Expression of TLRs and CD14 Does Not Necessarily Correlate with the Type of Pathogenic Bacteria in the Tonsils of Tonsillectomy Patients
Asian Journal of Medicine and Health,
Aims: It has been revealed that in patients with chronic tonsillitis there is an increase in the expression of various types of toll-like receptors (TLRs) in the tonsils. The TLRs in question, especially TLR2 and 4, require Cluster of Differentiation 14 (CD14) in recognising the cellular component of the pathogenic agents. This study aimed to evaluate whether the expression of TLRs and CD14 are associated with the types of bacteria of tonsillar surface swabs of tonsillectomy patients.
Study Design: Cross-sectional.
Place and Duration of Study: Dustira Hospital, Cimahi, West Java, Indonesia, between May and September 2017.
Methodology: Children aged 4-15 years (n = 34) with chronic tonsillitis showing indications for tonsillectomy in Dustira Hospital, Cimahi, West Java, Indonesia were included in the study. Tonsilar surface swabs were taken by rotating a sterile-cotton tip fine needle on the surface of the tonsils and inoculated into sheep blood and MacConkey agar plates. After tonsillar swabbing then tonsillectomy performed, tonsil specimens were transported to the laboratory in an hour or less for TLRs expression examination using immunohistochemical techniques. To assess CD14+ leukocytes, the venous blood sample (1 ml) of each subject was collected and analyzed using the whole-blood flow cytometry-based method.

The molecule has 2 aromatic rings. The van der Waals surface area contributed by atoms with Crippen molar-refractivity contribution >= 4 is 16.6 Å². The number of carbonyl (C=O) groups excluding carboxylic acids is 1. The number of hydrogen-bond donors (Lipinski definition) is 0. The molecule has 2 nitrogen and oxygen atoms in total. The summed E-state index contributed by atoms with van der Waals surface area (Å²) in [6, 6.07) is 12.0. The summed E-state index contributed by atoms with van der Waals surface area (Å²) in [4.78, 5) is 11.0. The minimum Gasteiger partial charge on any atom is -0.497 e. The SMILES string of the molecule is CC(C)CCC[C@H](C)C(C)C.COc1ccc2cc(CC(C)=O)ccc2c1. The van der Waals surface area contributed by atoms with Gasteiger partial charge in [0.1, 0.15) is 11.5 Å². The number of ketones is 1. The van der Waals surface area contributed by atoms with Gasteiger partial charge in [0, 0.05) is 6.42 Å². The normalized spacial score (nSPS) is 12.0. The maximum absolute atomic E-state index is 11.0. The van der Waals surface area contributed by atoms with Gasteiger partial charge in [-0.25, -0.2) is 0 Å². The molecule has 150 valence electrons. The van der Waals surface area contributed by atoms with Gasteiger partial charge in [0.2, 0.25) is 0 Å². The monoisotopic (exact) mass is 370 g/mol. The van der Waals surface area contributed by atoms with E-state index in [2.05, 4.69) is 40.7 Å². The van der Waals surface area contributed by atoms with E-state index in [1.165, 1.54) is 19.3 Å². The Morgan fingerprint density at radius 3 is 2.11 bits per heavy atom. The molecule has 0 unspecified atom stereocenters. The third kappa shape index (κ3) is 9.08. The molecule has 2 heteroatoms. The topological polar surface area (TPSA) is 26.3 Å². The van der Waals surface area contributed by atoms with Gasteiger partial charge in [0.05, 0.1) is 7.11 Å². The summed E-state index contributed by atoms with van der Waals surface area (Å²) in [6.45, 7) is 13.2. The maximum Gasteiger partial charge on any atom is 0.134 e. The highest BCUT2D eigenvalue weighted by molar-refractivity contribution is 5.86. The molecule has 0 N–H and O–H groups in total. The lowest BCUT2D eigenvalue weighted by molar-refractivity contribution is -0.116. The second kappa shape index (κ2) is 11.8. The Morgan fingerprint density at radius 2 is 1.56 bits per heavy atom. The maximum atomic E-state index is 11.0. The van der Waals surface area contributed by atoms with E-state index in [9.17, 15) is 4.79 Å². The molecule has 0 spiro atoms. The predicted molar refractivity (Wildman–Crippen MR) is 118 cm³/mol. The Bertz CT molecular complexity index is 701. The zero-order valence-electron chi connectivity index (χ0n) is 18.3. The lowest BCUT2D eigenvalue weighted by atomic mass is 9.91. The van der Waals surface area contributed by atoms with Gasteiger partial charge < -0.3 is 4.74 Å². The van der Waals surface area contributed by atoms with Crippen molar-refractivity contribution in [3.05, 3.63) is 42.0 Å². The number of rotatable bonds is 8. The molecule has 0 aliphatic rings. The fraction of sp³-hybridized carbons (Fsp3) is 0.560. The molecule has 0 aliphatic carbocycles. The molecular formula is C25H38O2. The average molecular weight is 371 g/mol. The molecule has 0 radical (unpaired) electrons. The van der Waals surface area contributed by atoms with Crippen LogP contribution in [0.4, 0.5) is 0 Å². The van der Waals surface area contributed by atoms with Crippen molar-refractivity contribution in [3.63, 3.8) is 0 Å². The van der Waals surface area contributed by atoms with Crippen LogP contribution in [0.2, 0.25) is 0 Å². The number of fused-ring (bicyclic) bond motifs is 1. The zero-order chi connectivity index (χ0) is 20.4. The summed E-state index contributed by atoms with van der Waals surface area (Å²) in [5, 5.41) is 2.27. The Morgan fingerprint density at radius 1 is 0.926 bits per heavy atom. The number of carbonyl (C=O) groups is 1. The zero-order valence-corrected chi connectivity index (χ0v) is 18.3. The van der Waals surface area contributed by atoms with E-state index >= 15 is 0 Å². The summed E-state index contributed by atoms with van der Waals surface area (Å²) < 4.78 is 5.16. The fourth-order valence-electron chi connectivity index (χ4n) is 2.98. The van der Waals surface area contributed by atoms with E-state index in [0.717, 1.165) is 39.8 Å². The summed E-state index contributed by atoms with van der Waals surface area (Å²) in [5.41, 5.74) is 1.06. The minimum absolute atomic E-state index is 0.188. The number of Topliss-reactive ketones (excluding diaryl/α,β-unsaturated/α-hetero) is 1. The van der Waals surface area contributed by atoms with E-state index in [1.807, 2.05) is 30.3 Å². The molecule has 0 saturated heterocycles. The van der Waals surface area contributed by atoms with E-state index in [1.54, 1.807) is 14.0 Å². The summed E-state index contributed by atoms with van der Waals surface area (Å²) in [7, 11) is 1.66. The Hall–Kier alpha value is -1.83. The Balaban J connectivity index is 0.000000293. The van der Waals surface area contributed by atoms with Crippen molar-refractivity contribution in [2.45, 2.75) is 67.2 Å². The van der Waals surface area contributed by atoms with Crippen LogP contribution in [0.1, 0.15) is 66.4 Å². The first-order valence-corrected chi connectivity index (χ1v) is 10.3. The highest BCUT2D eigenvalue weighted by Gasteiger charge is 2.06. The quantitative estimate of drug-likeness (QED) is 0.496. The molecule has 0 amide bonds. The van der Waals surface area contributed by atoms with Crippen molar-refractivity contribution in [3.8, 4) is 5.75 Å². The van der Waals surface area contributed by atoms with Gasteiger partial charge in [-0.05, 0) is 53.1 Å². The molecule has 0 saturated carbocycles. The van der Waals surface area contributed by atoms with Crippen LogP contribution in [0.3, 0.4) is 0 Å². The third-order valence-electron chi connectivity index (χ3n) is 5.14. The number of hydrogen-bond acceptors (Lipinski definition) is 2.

Results: Tonsillar surface swabs culture resulted in 18 (52,9%) cultures that were not overgrown with pathogenic bacteria and 16 (47,1%) cultures were overgrown with Staphylococcus aureus (n = 12) and Klebsiella pneumoniae+Streptococcus non-group A (N = 4). All statistical analysis performed regarding the role of bacterial types in TLRs and CD14 expression, as well as the association between variables, showed no significant results.
Conclusion: The present study suggests that in chronic tonsillitis, the expression of TLR2 and TLR4, as well as their CD14-coreceptors, do not necessarily correlate with the type of pathogenic bacteria on the surface of the tonsils.